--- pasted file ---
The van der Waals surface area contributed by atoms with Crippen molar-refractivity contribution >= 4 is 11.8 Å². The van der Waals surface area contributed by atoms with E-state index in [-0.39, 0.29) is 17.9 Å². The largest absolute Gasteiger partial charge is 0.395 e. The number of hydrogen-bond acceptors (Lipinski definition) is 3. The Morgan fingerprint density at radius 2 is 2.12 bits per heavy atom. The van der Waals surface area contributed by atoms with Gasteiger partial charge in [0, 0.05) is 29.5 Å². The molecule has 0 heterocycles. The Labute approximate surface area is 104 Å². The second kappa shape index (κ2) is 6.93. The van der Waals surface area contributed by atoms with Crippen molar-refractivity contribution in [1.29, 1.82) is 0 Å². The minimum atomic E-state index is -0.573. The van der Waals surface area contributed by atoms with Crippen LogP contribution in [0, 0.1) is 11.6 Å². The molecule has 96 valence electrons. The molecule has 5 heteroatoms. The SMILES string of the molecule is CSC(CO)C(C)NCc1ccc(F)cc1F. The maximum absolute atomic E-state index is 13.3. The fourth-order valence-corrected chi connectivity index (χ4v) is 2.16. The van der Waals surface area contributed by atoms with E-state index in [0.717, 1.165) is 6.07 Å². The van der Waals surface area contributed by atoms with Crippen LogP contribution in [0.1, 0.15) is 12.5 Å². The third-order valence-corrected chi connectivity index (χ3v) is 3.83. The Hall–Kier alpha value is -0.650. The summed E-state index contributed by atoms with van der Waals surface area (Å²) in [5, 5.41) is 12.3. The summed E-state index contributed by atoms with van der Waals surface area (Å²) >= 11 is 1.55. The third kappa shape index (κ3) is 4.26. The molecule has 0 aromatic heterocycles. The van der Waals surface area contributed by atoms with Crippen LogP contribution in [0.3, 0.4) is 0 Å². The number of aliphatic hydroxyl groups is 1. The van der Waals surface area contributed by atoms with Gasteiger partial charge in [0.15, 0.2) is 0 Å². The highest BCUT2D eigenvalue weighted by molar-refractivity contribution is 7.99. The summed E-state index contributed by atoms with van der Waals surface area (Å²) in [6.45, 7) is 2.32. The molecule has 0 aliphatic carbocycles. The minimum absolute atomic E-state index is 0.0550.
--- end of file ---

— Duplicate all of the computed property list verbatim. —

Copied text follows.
The van der Waals surface area contributed by atoms with Crippen molar-refractivity contribution >= 4 is 11.8 Å². The van der Waals surface area contributed by atoms with E-state index in [-0.39, 0.29) is 17.9 Å². The largest absolute Gasteiger partial charge is 0.395 e. The number of hydrogen-bond acceptors (Lipinski definition) is 3. The Morgan fingerprint density at radius 2 is 2.12 bits per heavy atom. The van der Waals surface area contributed by atoms with Gasteiger partial charge in [0, 0.05) is 29.5 Å². The molecule has 0 heterocycles. The Labute approximate surface area is 104 Å². The second kappa shape index (κ2) is 6.93. The van der Waals surface area contributed by atoms with Crippen molar-refractivity contribution in [1.29, 1.82) is 0 Å². The minimum atomic E-state index is -0.573. The van der Waals surface area contributed by atoms with Crippen LogP contribution in [0, 0.1) is 11.6 Å². The molecule has 96 valence electrons. The molecule has 5 heteroatoms. The SMILES string of the molecule is CSC(CO)C(C)NCc1ccc(F)cc1F. The maximum absolute atomic E-state index is 13.3. The fourth-order valence-corrected chi connectivity index (χ4v) is 2.16. The van der Waals surface area contributed by atoms with E-state index in [0.717, 1.165) is 6.07 Å². The van der Waals surface area contributed by atoms with Crippen LogP contribution in [0.1, 0.15) is 12.5 Å². The third-order valence-corrected chi connectivity index (χ3v) is 3.83. The Hall–Kier alpha value is -0.650. The summed E-state index contributed by atoms with van der Waals surface area (Å²) in [5, 5.41) is 12.3. The summed E-state index contributed by atoms with van der Waals surface area (Å²) >= 11 is 1.55. The third kappa shape index (κ3) is 4.26. The molecule has 0 aromatic heterocycles. The van der Waals surface area contributed by atoms with Crippen LogP contribution in [0.3, 0.4) is 0 Å². The number of aliphatic hydroxyl groups is 1. The van der Waals surface area contributed by atoms with Gasteiger partial charge in [0.15, 0.2) is 0 Å². The highest BCUT2D eigenvalue weighted by molar-refractivity contribution is 7.99. The summed E-state index contributed by atoms with van der Waals surface area (Å²) in [6.45, 7) is 2.32. The molecule has 0 aliphatic carbocycles. The minimum absolute atomic E-state index is 0.0550.